Posts Tagged ‘java’

Better reporting with ReportNG

November 15th, 2010 No comments

Numbers. Everybody likes numbers.

After executing your test suite you probably want to show off some numbers to your team or boss and say “Hey look, all our 391829 tests passed!”, don’t you?

If you are using TestNG’s default reporting class, your reports won’t look as impressive as Daniel Dyer‘s ReportNG library for TestNG.

With ReportNG, you can change this rather ugly (no offense here, Cédric!) report:

TestNG default HTML report

TestNG default HTML report

into this beautiful collection of numbers:

ReportNG HTML report - overview

ReportNG HTML report - overview

ReportNG HTML report - details

ReportNG HTML report - details

To achieve this, all you have to do is download ReportNG here, add it to you project’s classpath and add the following lines to your testng.xml file:


This will add the ReportNG listener to generate HTML reports after your tests are run. If you want JUnit style XML reports (for continuous integration servers, for example), just add the following line to the section of the testng.xml file:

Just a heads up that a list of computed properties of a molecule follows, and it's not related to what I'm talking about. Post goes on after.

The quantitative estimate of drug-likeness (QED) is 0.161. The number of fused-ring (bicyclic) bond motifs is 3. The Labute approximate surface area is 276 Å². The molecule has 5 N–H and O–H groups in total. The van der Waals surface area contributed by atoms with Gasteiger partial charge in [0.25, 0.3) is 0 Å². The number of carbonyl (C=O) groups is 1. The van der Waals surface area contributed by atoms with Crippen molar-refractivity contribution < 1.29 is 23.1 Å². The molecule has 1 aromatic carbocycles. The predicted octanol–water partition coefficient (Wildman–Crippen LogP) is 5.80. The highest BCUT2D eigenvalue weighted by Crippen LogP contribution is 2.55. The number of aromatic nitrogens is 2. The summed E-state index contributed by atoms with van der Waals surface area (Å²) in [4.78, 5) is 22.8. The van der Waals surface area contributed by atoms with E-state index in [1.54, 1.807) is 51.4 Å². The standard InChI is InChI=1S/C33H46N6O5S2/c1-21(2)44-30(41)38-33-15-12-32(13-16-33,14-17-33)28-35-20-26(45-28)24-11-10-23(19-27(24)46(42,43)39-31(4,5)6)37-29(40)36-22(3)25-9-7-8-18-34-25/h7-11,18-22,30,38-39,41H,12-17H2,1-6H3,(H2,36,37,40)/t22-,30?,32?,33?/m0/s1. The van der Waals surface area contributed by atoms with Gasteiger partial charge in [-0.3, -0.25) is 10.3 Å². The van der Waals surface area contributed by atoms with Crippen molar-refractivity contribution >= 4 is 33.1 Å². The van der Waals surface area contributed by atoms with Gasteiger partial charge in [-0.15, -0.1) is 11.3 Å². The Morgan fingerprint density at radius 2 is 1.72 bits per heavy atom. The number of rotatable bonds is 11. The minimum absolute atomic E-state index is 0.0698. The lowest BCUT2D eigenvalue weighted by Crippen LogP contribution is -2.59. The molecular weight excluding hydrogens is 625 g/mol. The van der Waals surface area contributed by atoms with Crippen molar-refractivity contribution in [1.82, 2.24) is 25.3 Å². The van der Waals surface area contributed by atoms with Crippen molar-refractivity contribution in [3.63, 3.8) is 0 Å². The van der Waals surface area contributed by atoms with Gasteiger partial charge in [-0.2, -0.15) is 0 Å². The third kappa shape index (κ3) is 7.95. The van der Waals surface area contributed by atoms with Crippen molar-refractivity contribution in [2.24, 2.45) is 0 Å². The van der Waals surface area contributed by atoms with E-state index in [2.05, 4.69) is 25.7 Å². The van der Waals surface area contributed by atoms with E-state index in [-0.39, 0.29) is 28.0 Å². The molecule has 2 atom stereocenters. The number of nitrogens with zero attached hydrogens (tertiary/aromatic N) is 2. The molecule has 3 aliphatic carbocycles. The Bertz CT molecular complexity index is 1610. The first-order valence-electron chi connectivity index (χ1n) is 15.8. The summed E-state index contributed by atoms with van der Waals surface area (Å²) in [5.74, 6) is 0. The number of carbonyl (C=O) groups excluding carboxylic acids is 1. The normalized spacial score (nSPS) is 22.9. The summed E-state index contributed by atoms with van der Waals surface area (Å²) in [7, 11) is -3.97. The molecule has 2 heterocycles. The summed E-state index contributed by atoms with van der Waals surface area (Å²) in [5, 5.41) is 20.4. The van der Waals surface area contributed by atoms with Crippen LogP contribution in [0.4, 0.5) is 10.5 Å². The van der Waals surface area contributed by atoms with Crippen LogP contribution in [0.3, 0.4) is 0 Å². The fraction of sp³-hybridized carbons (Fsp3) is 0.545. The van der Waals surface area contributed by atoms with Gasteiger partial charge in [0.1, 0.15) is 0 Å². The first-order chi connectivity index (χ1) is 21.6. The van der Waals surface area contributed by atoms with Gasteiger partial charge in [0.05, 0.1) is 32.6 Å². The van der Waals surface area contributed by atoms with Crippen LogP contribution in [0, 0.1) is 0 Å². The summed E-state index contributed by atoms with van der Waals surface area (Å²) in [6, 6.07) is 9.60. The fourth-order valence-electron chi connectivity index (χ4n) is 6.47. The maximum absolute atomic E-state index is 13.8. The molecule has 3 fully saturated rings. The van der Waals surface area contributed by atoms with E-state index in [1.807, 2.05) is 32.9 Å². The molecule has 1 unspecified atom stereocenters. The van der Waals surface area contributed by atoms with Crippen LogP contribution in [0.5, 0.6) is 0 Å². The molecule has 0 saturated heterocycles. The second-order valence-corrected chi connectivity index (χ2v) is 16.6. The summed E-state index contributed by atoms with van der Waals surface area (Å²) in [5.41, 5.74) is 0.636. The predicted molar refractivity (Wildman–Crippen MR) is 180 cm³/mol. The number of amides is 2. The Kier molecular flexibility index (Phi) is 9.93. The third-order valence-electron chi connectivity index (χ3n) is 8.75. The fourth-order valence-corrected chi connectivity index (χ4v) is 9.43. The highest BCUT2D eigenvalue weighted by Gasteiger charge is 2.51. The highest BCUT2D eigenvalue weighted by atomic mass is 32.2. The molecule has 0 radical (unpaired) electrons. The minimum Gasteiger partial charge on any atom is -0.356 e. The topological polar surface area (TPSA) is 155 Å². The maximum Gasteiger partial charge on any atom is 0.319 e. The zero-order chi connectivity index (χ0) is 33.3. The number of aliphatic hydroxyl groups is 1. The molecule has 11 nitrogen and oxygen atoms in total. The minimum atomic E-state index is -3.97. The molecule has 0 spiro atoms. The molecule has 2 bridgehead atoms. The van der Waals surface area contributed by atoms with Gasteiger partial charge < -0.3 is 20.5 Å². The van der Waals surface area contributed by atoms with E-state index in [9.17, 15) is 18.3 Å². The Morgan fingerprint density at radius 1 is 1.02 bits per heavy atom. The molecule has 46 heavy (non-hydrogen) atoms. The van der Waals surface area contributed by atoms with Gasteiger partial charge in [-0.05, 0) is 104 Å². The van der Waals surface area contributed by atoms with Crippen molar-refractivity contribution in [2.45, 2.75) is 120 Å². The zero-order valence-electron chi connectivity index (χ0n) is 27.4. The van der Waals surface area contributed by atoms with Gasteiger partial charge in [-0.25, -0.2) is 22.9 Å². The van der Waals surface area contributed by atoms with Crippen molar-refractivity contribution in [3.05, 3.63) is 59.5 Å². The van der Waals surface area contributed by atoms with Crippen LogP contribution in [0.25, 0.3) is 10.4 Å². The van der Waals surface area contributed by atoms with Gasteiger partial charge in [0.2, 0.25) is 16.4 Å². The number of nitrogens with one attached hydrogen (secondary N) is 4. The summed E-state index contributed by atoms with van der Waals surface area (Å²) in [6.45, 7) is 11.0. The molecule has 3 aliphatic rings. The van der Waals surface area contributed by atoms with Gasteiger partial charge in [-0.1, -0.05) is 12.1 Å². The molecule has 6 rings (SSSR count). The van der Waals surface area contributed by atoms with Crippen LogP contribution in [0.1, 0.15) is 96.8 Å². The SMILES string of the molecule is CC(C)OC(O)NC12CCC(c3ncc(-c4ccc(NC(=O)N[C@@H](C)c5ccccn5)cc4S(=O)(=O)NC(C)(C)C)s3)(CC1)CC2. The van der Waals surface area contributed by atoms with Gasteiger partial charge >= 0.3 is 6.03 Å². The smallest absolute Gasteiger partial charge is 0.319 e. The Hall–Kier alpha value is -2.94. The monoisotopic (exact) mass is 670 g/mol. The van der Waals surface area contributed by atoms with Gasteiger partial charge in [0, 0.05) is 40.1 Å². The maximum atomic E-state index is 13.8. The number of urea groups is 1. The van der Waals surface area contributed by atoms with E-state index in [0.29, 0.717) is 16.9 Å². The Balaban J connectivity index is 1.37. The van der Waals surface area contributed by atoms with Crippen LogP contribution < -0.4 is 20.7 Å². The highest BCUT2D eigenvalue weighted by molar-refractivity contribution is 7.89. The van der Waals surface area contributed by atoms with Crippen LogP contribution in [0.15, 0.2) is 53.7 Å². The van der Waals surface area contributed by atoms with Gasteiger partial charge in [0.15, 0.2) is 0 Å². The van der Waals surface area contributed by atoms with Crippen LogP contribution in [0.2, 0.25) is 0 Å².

which should result into this:

ReportNG XML output

ReportNG XML output

Neat and simple, isn’t it?

Getting started with web automation: A Java approach to Selenium

May 19th, 2010 6 comments

Hello everyone!

The first post on this blog will be about automation of web applications using Selenium. If you don’t know what Selenium is, I suggest you to go to the Selenium website or listen to Matt Heusser‘s podcast on Selenium before proceeding.

My plan is to start with small steps, so we will begin using Selenium IDE to record scripts and export them to Java. From this post on, we will then start adding more libraries to the mix, deal with more complex scenarios and maybe even run the tests from a continuos integration server or in multiple environments at once.

Please be aware that this post will get pretty lengthy.

Here we go!

  1. Launch FireFox
  2. Download the Selenium IDE extension (currently at version 1.0.6)